A Whole Lot of the Universal Lot

TVWriter™’s longstanding friend, Angelo Bell, has been having some meetings lately and wants us all to know what they’re like:


Monday I returned home after a visit to the NBC-Universal Lot. Building 1230 to be exact.

That makes 2 visits to the building in 4 months, to be really exact. 

This time, I was at NBCUniversal Television (comedy) with Marcus Shawn Williams pitching a single-camera half-hour sitcom, INTERNS, an idea Marcus proposed to me and I helped him fine tune and clarify the premise. The pitch went well. We meet two engaging guys who responded favorably and asked lots of questions. They even asked for more examples of what a sample episode would look like.  I feel good…right now. Soon, however I will either feel much much better or it’ll be back to the drawing board. We should have an answer in a few days.

The thing that comes strongly to mind, however, isn’t the pitch  as much as the fact that this is my second time “in the room.” My suggestion to YOU reading this is, when someone starts touting their services ask them, “Can you get me into the room?” and then ask for examples. By teaming up with my peers I’ve gotten two different writers in to pitch to a major network. I hope this is proof that I know a little bit about this thing.

There’s a lot of talk about how to be “good in a room,” and this and that about the room. Mostly though, I find that people are very vague when they talk about how the hell do you get into the room in the first place. Take it from me, there are no set paths. Everything works and nothing works. You have to find your path and work it from every angle.  You can read my blog about  ”Being Good in a Room” for more details and my personal story.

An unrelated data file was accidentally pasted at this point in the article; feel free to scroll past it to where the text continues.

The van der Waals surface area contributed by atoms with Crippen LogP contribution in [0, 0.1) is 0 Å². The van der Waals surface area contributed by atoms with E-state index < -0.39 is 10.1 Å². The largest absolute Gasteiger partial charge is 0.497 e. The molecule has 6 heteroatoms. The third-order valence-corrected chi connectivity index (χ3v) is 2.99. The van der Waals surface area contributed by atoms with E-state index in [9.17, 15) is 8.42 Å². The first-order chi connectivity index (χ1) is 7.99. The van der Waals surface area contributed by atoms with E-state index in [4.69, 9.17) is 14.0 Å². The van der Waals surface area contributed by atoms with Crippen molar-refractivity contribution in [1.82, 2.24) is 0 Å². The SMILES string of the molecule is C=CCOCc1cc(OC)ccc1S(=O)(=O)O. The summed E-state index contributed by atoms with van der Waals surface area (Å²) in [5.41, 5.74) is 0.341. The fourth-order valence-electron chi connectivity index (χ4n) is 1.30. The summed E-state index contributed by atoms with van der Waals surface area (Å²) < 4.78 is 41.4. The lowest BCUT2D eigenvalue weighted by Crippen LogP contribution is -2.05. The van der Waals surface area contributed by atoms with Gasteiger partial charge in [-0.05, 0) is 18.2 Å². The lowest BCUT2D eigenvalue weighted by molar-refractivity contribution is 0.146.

The other thing I’ve learned about being good in a room is that there are no fricking steps once you’re in the room. There’s the introductions and the pitch. The pitch is broken down into a Q&A session and perhaps the closing, but it’s still the pitch because you are actively selling your idea the entire time. It must make others feel smart and useful to try to break a pitch meeting down to five, six or seven steps, and then quantify their steps by adding that “each step may or may not happen.”

Just be yourself. Practice. And above all, know your story.

Good luck, dood. We’re on your side. (Which we know is only moderately better than saying, “We got your back,” but, hey, what we mean is that we believe in you.)